Jets React to Jody Shelley Suspension

Posted by Michael Remis in Columns,General Jets News,Jets Columns,Winnipeg Jets on September 23, 2011 — 1 Comment

When body checking is introduced into minor hockey, the first rule taught is not to hit from behind. This season, the NHL is taking a hard line approach in passing the message along to its players.

Two nights ago in an exhibition game, Jody Shelley of the Philadelphia Flyers drilled Toronto Maple Leafs forward Darryl Boyce from behind. Luckily, Boyce only suffered a broken nose on the play.

Jody Shelley, a repeat offender, received a ten game suspension, and will give up salary of just over $67,000.

Last year Blake Wheeler was on the Boston Bruins when Shelley ran over Bruins’ defenseman Adam McQuaid from behind. While the hit was brutal, he only received a 2 game suspension. This hit was considered when determining how many games Shelly would sit out.

Wheeler was also there when Matt Cooke came across the middle and ended Marc Savard’s career. The issue of illegal hits is something that has affected him personally.

“I was on the team when Mark Savard got hit pretty bad, obviously I’m pretty biased to (stricter suspensions). He was one of the best players in the game, and now he’s not able to play anymore. They’re doing the right things to make an example, so guys are a bit more aware on the ice. It’s a fast game, and some things are kind of tough, but it’s a good step in the right direction.”

Previous NHL Disciplinarian Colin Campbell was criticized heavily throughout the league, and on the Illegal Curve Hockey Show by IC’s Richard Pollock for the lack of consistency shown in his suspensions handed out.

With Brendan Shanahan taking the position of NHL Disciplinarian this season, the players expect to have some consistency in this year’s suspensions. So far, he has been thrown a few softballs, and has received a passing grade.

“He’s setting a precedent, that’s what you want. You want the same rules to apply to everyone, you don’t want a hit that might be questionable go unpunished, and one that looks pretty close to it earn a guy five games. You want to have consistency in the ruling, if that’s the way it is, you will know what will fly and won’t.”

Veteran defenseman Ron Hainsey says that Shanahan is communicating the definition of what is and isn’t legal.

“Matthieu Schneider and Shanny have been working together since the end of last season developing the wording of the rules. Headshots and hitting from behind are two things they are going to focus on. I know they have come up with a plan where there is going to be a staggered meaning to the suspensions. If is your first time you’re not going to get killed, but the second and third times are going to be looked at more severely, and you’re going to pay with your wallet and be away for a while.”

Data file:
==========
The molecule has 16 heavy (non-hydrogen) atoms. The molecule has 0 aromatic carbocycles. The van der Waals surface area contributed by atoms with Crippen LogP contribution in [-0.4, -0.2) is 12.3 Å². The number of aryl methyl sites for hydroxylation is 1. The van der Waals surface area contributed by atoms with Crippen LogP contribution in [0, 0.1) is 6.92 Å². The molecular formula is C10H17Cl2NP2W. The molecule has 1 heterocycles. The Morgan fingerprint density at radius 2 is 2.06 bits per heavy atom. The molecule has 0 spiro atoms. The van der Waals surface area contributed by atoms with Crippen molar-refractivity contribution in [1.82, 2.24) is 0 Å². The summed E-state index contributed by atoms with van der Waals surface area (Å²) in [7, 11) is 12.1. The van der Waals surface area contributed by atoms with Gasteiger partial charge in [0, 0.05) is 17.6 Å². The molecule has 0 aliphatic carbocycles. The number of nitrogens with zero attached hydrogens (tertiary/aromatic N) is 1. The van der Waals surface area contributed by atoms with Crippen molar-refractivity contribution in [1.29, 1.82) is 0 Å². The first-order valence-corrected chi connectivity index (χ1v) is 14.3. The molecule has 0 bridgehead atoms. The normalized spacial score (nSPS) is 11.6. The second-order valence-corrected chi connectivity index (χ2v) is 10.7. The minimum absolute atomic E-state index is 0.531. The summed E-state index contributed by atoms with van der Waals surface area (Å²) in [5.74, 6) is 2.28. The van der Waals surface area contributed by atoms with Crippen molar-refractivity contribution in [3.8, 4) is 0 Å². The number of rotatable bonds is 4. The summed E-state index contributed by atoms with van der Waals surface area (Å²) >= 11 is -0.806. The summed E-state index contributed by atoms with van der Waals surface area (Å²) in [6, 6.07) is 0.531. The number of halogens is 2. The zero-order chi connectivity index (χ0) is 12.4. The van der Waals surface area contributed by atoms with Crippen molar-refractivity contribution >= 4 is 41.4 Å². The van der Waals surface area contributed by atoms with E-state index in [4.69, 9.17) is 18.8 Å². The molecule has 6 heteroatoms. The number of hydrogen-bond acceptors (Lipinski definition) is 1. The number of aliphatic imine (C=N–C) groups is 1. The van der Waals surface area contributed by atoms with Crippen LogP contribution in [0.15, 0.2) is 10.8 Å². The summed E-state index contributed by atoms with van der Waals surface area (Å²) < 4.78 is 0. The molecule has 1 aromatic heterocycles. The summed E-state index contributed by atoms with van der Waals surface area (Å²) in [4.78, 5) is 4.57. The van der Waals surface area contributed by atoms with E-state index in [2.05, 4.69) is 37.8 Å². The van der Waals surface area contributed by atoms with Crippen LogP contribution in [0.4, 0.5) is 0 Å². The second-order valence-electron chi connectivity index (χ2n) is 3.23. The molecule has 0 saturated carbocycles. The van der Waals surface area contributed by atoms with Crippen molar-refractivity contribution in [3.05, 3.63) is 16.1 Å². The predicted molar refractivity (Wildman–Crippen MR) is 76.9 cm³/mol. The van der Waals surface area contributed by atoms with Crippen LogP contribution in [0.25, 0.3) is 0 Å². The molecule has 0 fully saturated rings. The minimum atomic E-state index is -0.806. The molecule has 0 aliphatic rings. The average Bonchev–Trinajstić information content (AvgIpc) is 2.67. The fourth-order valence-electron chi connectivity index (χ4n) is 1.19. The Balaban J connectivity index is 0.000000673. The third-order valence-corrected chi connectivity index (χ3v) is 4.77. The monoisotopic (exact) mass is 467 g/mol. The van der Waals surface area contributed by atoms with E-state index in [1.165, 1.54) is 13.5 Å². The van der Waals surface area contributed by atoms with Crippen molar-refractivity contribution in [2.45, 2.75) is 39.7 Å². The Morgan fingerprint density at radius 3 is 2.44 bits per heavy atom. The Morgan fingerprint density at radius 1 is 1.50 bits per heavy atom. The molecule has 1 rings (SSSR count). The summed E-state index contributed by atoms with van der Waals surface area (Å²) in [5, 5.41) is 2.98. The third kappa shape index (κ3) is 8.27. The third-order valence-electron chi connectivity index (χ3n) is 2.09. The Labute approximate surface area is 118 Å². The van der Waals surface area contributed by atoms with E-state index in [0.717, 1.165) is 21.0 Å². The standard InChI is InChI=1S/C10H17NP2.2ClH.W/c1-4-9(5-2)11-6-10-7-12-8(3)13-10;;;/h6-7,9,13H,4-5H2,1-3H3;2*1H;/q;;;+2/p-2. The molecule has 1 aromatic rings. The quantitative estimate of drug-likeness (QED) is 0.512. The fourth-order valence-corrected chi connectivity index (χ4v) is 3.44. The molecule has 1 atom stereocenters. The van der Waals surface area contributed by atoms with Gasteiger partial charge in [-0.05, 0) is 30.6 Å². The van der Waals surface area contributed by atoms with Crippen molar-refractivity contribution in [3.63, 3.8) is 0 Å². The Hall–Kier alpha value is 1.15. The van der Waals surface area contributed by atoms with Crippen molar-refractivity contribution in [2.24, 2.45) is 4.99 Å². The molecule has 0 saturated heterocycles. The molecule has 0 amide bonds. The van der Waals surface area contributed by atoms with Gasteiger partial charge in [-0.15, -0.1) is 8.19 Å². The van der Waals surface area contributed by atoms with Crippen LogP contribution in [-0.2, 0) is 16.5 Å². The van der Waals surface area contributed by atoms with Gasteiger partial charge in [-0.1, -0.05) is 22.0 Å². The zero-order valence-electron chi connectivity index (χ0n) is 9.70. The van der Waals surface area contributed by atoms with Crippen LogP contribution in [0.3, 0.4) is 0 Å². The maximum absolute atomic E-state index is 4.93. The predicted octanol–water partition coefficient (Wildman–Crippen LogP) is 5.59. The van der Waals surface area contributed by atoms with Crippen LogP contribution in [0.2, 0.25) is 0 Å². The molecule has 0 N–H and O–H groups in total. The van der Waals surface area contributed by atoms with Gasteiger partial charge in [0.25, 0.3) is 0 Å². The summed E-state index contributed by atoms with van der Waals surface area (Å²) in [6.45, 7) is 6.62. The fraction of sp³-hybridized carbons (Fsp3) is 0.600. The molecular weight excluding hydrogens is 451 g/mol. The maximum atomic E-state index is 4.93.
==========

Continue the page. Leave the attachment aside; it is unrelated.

“What I think what was made clear from our meetings in the summer with the PA, the new wording of the rules was going to be strictly gone by, and repeat offenders were going to get hit. I know it heavily weighed that Jody was suspended twice last year, I think that played a big part in it. I think we had a good idea that in a repeat situation it probably isn’t going to be light.”

With a number of devastating headshots and illegal hits occurring over recent years, safety is a topic that has come up frequently.  Wheeler says the NHL has taken steps to educate players on what exactly is an illegal hit, and the increased awareness, should lead to some players changing their style.

“You see the video, what’s right, what’s not right, when you’re on the ice things happen so fast sometimes. Things that you don’t want to happen sometimes happen out there. I think the more awareness there is around the league, the more guys are going to start to change some habits. When you see a guy’s back, you can’t touch him, it’s pretty self explanatory now. It’s a fast moving game, but you’ve got to try as hard as you can to be aware. If we’re punishing people, I think you’re going to see some guys try to change their style a little bit.”

Shanahan has communicated guidelines on how suspensions will be handed out. We can only hope that most players now have a greater understanding of the consequences of their actions, and the amount of illegal hits will decrease this season.

Watch below Shanahan’s explanation of how he determined the suspension

  • Anonymous

    This is good. Campbell was old school and his short suspensions weren’t an effective deterrent. Shanahan isn’t far removed from live action, can relate to what players are going through on and off the ice and is therefore a more relevant individual to be heading this up. I think we can expect a drop in hits from behind and concussions this year but I think the real problem is how the game has opened up due to rule changes and equipment advances. It may at times be literally too fast for players to protect themselves or to think twice about injuring another.